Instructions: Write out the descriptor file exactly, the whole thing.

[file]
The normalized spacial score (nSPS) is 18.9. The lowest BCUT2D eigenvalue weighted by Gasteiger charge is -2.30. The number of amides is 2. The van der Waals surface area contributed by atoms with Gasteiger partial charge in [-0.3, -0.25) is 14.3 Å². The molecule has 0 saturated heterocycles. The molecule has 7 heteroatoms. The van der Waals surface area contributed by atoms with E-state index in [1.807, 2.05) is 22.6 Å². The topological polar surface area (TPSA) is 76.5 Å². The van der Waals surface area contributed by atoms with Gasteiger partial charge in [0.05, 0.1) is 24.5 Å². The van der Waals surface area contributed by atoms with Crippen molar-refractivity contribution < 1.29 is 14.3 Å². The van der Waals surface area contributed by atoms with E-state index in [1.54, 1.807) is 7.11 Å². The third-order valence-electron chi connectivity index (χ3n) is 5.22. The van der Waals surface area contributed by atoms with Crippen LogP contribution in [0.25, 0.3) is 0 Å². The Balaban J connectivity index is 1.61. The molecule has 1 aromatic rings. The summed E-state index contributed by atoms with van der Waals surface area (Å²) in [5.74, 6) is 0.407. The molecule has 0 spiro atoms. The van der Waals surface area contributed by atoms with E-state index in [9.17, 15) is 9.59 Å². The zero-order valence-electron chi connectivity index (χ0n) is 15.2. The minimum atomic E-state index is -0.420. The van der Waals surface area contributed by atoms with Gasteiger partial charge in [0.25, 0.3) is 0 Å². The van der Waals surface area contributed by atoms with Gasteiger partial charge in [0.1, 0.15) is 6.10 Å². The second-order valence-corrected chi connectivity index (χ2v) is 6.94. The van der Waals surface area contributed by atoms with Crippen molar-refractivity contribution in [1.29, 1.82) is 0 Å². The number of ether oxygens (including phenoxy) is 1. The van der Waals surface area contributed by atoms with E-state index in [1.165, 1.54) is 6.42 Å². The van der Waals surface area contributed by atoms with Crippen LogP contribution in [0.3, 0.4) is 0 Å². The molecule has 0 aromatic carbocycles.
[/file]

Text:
The normalized spacial score (nSPS) is 18.9. The lowest BCUT2D eigenvalue weighted by Gasteiger charge is -2.30. The number of amides is 2. The van der Waals surface area contributed by atoms with Gasteiger partial charge in [-0.3, -0.25) is 14.3 Å². The molecule has 0 saturated heterocycles. The molecule has 7 heteroatoms. The van der Waals surface area contributed by atoms with E-state index in [1.807, 2.05) is 22.6 Å². The topological polar surface area (TPSA) is 76.5 Å². The van der Waals surface area contributed by atoms with Gasteiger partial charge in [0.05, 0.1) is 24.5 Å². The van der Waals surface area contributed by atoms with Crippen molar-refractivity contribution < 1.29 is 14.3 Å². The van der Waals surface area contributed by atoms with E-state index in [1.54, 1.807) is 7.11 Å². The third-order valence-electron chi connectivity index (χ3n) is 5.22. The van der Waals surface area contributed by atoms with Crippen LogP contribution in [0.25, 0.3) is 0 Å². The Balaban J connectivity index is 1.61. The molecule has 1 aromatic rings. The summed E-state index contributed by atoms with van der Waals surface area (Å²) in [5.74, 6) is 0.407. The molecule has 0 spiro atoms. The van der Waals surface area contributed by atoms with E-state index in [9.17, 15) is 9.59 Å². The zero-order valence-electron chi connectivity index (χ0n) is 15.2. The minimum atomic E-state index is -0.420. The van der Waals surface area contributed by atoms with Gasteiger partial charge in [0.25, 0.3) is 0 Å². The van der Waals surface area contributed by atoms with Gasteiger partial charge in [0.1, 0.15) is 6.10 Å². The second-order valence-corrected chi connectivity index (χ2v) is 6.94. The van der Waals surface area contributed by atoms with Crippen molar-refractivity contribution in [1.29, 1.82) is 0 Å². The number of ether oxygens (including phenoxy) is 1. The van der Waals surface area contributed by atoms with E-state index in [1.165, 1.54) is 6.42 Å². The van der Waals surface area contributed by atoms with Crippen LogP contribution in [0.3, 0.4) is 0 Å². The molecule has 0 aromatic carbocycles.